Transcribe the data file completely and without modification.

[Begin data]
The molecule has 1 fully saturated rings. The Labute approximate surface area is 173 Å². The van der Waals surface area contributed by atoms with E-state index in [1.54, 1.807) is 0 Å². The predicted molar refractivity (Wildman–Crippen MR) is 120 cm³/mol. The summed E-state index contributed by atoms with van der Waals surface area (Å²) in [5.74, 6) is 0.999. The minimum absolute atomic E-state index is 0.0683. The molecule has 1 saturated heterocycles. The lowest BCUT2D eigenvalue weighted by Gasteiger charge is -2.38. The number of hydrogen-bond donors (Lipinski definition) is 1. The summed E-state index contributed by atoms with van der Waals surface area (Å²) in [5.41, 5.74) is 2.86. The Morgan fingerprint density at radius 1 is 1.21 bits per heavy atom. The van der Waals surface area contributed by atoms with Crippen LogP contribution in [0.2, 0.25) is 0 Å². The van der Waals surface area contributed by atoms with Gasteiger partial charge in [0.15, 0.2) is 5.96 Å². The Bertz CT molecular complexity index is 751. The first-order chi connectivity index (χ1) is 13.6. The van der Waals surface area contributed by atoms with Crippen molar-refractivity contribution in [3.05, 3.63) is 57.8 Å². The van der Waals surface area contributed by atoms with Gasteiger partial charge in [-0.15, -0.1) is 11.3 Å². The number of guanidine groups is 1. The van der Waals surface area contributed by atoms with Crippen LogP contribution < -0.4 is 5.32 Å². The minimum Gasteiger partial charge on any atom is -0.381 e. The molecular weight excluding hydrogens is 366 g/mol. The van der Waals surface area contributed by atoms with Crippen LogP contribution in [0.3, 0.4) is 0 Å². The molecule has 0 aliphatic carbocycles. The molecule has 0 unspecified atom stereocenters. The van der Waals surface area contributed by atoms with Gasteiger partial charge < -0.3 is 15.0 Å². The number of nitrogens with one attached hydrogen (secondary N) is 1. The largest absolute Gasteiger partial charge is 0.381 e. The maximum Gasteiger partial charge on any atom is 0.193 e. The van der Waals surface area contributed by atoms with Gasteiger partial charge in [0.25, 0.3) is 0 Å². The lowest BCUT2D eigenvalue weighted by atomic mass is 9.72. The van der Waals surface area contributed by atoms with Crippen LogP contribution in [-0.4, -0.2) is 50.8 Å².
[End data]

The molecule has 1 fully saturated rings. The Labute approximate surface area is 173 Å². The van der Waals surface area contributed by atoms with E-state index in [1.54, 1.807) is 0 Å². The predicted molar refractivity (Wildman–Crippen MR) is 120 cm³/mol. The summed E-state index contributed by atoms with van der Waals surface area (Å²) in [5.74, 6) is 0.999. The minimum absolute atomic E-state index is 0.0683. The molecule has 1 saturated heterocycles. The lowest BCUT2D eigenvalue weighted by Gasteiger charge is -2.38. The number of hydrogen-bond donors (Lipinski definition) is 1. The summed E-state index contributed by atoms with van der Waals surface area (Å²) in [5.41, 5.74) is 2.86. The Morgan fingerprint density at radius 1 is 1.21 bits per heavy atom. The van der Waals surface area contributed by atoms with Crippen LogP contribution in [0.2, 0.25) is 0 Å². The van der Waals surface area contributed by atoms with Gasteiger partial charge in [0.15, 0.2) is 5.96 Å². The Bertz CT molecular complexity index is 751. The first-order chi connectivity index (χ1) is 13.6. The van der Waals surface area contributed by atoms with Crippen molar-refractivity contribution in [3.05, 3.63) is 57.8 Å². The van der Waals surface area contributed by atoms with Gasteiger partial charge in [-0.15, -0.1) is 11.3 Å². The number of guanidine groups is 1. The van der Waals surface area contributed by atoms with Crippen LogP contribution < -0.4 is 5.32 Å². The minimum Gasteiger partial charge on any atom is -0.381 e. The molecular weight excluding hydrogens is 366 g/mol. The van der Waals surface area contributed by atoms with Crippen LogP contribution in [0.3, 0.4) is 0 Å². The molecule has 0 aliphatic carbocycles. The molecule has 0 unspecified atom stereocenters. The van der Waals surface area contributed by atoms with Gasteiger partial charge < -0.3 is 15.0 Å². The number of nitrogens with one attached hydrogen (secondary N) is 1. The largest absolute Gasteiger partial charge is 0.381 e. The maximum Gasteiger partial charge on any atom is 0.193 e. The van der Waals surface area contributed by atoms with Gasteiger partial charge in [0.25, 0.3) is 0 Å². The lowest BCUT2D eigenvalue weighted by atomic mass is 9.72. The van der Waals surface area contributed by atoms with Crippen LogP contribution in [-0.4, -0.2) is 50.8 Å².